In some ways, the fight-or-flight response is an all-or-nothing deal. All of the changes associated with fight-or-flight arousal are controlled by a special part of your nervous system called the sympathetic nervous system. Once a threat has passed, and your body begins to relax, another response, opposite to the fight-or-flight response kicks in. This is called the relaxation response, and it is governed by a completely separate system called the parasympathetic nervous system. The important thing to understand about these two systems is that they can not operate simultaneously. They are like two elevator operators, one that only knows how to go up, and one that only knows how to go down. Your body is the elevator, and only one operator is working at any given time.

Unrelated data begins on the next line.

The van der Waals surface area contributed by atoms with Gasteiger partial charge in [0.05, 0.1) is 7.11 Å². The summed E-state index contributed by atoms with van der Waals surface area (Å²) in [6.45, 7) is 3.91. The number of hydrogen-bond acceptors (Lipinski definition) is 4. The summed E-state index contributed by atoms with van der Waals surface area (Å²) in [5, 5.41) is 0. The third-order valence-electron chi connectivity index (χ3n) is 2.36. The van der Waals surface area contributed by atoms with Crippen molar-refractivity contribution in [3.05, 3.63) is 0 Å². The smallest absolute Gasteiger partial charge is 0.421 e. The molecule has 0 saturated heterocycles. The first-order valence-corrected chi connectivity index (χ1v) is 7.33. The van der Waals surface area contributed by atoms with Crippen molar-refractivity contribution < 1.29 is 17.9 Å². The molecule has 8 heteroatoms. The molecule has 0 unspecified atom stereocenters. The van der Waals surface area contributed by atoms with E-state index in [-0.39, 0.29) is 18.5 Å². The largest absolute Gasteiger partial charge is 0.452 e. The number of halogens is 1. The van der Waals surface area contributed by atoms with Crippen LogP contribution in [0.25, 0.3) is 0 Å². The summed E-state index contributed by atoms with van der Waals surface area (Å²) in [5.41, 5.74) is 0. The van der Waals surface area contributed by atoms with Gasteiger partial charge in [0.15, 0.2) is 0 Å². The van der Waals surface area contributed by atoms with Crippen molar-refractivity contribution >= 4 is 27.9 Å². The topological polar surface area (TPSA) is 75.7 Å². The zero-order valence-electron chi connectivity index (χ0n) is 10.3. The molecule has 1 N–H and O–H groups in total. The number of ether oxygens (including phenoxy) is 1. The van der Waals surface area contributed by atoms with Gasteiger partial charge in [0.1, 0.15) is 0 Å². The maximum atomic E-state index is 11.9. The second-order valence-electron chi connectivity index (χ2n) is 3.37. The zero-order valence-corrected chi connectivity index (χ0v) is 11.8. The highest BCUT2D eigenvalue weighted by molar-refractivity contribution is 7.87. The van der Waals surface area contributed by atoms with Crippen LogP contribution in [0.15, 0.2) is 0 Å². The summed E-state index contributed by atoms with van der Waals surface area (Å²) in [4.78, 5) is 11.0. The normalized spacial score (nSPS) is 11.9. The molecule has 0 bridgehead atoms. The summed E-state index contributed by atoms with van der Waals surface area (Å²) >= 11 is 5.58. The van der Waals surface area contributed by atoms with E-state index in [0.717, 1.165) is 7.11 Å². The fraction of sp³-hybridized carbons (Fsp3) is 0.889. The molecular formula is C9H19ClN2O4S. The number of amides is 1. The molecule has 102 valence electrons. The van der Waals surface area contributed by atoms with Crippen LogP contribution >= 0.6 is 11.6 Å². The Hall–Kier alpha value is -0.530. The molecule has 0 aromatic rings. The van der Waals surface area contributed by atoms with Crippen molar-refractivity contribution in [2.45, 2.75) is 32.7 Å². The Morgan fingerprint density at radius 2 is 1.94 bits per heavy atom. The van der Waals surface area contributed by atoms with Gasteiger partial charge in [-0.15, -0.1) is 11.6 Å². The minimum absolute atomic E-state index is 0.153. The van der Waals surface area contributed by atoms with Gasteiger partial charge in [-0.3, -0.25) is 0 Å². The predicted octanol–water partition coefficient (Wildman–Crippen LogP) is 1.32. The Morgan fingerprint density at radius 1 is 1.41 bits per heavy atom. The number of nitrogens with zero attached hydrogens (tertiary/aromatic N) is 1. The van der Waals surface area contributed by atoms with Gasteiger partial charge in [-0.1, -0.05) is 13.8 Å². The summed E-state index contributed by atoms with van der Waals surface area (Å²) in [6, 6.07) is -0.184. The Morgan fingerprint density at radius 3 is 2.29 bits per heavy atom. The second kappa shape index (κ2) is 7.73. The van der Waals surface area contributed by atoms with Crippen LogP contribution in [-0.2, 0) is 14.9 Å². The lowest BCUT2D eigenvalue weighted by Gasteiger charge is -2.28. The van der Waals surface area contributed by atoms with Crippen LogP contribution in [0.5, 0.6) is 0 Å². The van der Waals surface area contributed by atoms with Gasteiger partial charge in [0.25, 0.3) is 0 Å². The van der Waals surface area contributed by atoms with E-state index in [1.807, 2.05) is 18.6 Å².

There are two physical processes involved in fight-or-flight arousal, however, that you do have varying degrees of access to: breathing and muscle tension. Of the two, you are most easily able to manipulate your breathing. You can change the rate at which you breathe, whether you breathe shallowly or deeply, and whether you breathe through your mouth or through your nose. By manipulating how you breathe, it is possible to slow down and even reverse the fight-or-flight response.
General symptoms of an Anxiety Disorder
- Feelings of panic, fear, and uneasiness
- Problems sleeping
- Cold or sweaty hands and/or feet
- Shortness of breath
- Heart palpitations
- An inability to be still and calm
- Dry mouth
- Numbness or tingling in the hands or feet
- Muscle tension
* Seek counseling and support if you start to regularly feel anxious
with no apparent cause.
How Are Anxiety Disorders Treated?